Can a low-cost optimization clinic be implemented to successfully manage high-risk patients seeking hernia repair?
In this quality improvement study, 1 year after the implementation of a preoperative optimization clinic, 9.1% of high-risk patients became eligible for hernia repair through the optimization of a high-risk characteristic, and the number of emergency surgery events was low.
These findings suggest that this model represents a scalable and sustainable framework for preoperative optimization with the potential to improve the care of patients with hernias.
Preoperative optimization is an important clinical strategy for reducing morbidity; however, nearly 25% of persons undergoing elective abdominal hernia repairs are not optimized with respect to weight or substance use. Although the preoperative period represents a unique opportunity to motivate patient health behavior changes, fear of emergent presentation and financial concerns are often cited as clinician barriers to optimization.
To evaluate the feasibility of evidence-based patient optimization before surgery by implementing a low-cost preoperative optimization clinic.
Design, Setting, and Participants
This quality improvement study was conducted 1 year after a preoperative optimization clinic was implemented for high-risk patients seeking elective hernia repair. The median (range) follow-up was 197 (39-378) days. A weekly preoperative optimization clinic was implemented in 2019 at a single academic center. Referral occurred for persons seeking elective hernia repair with a body mass index greater than or equal to 40, age 75 years or older, or active tobacco use. Data analysis was performed from February to July 2020.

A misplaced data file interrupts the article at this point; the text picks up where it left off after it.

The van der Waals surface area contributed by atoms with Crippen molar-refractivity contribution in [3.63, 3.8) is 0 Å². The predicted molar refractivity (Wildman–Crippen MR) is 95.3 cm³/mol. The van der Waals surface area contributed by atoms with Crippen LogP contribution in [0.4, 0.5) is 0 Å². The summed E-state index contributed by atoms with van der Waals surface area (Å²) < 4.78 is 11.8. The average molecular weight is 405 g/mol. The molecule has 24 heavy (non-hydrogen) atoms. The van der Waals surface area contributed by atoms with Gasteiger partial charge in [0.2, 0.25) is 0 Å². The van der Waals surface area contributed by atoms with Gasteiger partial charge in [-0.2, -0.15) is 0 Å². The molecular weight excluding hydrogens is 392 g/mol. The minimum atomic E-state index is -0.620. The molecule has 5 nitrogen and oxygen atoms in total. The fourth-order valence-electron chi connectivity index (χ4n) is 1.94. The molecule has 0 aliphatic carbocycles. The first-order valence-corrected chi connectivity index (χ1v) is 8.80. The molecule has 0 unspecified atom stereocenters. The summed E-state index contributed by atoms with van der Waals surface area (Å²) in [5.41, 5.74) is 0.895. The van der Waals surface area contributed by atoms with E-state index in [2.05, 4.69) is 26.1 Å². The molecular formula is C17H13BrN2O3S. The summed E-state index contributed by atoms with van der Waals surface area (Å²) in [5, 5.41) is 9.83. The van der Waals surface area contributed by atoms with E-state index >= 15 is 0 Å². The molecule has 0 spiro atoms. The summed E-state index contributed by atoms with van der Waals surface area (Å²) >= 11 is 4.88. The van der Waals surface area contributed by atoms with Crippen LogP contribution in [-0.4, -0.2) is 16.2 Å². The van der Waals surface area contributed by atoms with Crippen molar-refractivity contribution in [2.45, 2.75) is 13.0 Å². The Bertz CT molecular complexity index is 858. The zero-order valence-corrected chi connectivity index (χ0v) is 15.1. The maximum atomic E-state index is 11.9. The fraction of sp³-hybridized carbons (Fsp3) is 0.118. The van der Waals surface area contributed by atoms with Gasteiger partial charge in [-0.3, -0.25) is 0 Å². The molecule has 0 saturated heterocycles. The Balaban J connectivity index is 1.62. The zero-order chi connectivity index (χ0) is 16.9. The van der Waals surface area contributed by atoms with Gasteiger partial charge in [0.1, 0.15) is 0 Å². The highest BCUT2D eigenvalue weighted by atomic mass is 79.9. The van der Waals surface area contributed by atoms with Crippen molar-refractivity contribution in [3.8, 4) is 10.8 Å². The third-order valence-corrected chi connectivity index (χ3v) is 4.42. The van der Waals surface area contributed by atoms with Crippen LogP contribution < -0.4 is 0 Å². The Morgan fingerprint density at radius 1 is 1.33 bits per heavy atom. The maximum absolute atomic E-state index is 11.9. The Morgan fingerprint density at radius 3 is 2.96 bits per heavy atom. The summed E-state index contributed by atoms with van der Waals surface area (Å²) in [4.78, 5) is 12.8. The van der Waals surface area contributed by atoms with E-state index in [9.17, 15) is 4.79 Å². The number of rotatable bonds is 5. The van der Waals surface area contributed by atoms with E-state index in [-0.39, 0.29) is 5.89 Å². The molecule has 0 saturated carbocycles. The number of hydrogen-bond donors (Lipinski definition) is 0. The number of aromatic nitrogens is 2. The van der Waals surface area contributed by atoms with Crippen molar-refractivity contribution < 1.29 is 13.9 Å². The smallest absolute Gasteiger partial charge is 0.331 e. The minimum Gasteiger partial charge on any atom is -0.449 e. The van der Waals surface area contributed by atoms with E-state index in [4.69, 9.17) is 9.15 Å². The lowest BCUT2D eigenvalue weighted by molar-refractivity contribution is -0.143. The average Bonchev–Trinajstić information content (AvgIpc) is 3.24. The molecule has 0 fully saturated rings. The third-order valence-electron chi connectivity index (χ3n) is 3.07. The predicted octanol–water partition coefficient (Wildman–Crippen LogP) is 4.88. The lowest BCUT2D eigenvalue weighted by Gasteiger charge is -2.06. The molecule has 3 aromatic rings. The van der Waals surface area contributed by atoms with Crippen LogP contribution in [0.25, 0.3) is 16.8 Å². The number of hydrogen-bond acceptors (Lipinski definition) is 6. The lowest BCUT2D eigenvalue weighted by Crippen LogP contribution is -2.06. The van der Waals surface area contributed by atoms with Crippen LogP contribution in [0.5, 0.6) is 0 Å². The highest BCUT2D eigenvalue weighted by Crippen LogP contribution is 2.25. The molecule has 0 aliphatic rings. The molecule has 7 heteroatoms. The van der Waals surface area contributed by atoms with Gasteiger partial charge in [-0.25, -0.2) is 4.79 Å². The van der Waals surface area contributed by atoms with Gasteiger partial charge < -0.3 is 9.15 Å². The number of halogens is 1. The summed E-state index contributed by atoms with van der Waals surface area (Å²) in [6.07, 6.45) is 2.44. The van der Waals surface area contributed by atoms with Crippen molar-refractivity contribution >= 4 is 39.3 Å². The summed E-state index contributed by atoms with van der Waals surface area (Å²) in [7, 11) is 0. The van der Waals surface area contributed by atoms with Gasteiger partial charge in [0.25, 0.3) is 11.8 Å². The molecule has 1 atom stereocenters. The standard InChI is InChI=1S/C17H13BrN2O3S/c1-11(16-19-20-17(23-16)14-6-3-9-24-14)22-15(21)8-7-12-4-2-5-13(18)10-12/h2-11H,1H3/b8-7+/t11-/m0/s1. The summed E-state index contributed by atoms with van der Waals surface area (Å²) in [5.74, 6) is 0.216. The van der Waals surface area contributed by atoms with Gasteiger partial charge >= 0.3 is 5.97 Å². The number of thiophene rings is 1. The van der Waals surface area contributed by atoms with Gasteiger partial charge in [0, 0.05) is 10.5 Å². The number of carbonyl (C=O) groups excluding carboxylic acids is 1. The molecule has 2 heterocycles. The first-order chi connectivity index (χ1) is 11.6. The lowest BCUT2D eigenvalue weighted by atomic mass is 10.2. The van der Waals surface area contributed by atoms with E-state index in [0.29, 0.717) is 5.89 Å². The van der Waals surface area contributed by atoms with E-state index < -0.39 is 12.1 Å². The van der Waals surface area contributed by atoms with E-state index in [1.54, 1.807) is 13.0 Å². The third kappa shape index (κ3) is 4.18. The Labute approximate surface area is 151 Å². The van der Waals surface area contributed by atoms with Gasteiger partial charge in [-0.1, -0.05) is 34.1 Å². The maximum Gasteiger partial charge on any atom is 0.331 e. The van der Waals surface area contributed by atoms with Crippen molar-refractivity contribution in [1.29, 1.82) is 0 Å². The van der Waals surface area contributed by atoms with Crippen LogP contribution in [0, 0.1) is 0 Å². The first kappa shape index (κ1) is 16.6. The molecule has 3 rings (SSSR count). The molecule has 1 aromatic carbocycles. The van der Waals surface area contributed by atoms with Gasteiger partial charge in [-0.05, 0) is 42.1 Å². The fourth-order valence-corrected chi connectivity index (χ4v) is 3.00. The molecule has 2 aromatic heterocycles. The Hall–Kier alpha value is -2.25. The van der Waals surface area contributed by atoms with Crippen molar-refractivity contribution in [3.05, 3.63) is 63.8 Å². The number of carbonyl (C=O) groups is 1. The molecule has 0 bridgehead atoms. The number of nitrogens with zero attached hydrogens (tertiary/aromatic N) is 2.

Enrolled patients were provided health resources and longitudinal multidisciplinary care.
Main Outcomes and Measures
The primary outcomes were safety and eligibility for surgery after participating in the optimization clinic. The hypothesis was that the optimization clinic could preoperatively mitigate patient risk factors, without increasing patient risk. Safety was defined as the occurrence of complications during participation in the optimization clinic. The secondary outcome metric centered on the financial impact of implementing the preoperative optimization program.
Of the 165 patients enrolled in the optimization clinic, most were women (90 patients [54.5%]) and White (145 patients [87.9%]). The mean (SD) age was 59.4 (15.8) years. Patients’ eligibility for the clinic was distributed across high-risk criteria: 37.0% (61 patients) for weight, 26.1% (43 patients) for tobacco use, and 23.6% (39 patients) for age. Overall, 9.1% of persons (15 patients) were successfully optimized for surgery, and tobacco cessation was achieved in 13.8% of smokers (8 patients). The rate of hernia incarceration requiring emergent surgery was 3.0% (5 patients). Economic evaluation found increased operative yield from surgical clinics, with a 58% increase in hernia-attributed relative value units without altering surgeon workflow.
Conclusions and Relevance
In this quality improvement study, a hernia optimization clinic safely improved management of high-risk patients and increased operative yield for the institution. This represents an opportunity to create sustainable and scalable models that provide longitudinal care and optimize patients to improve outcomes of hernia repair.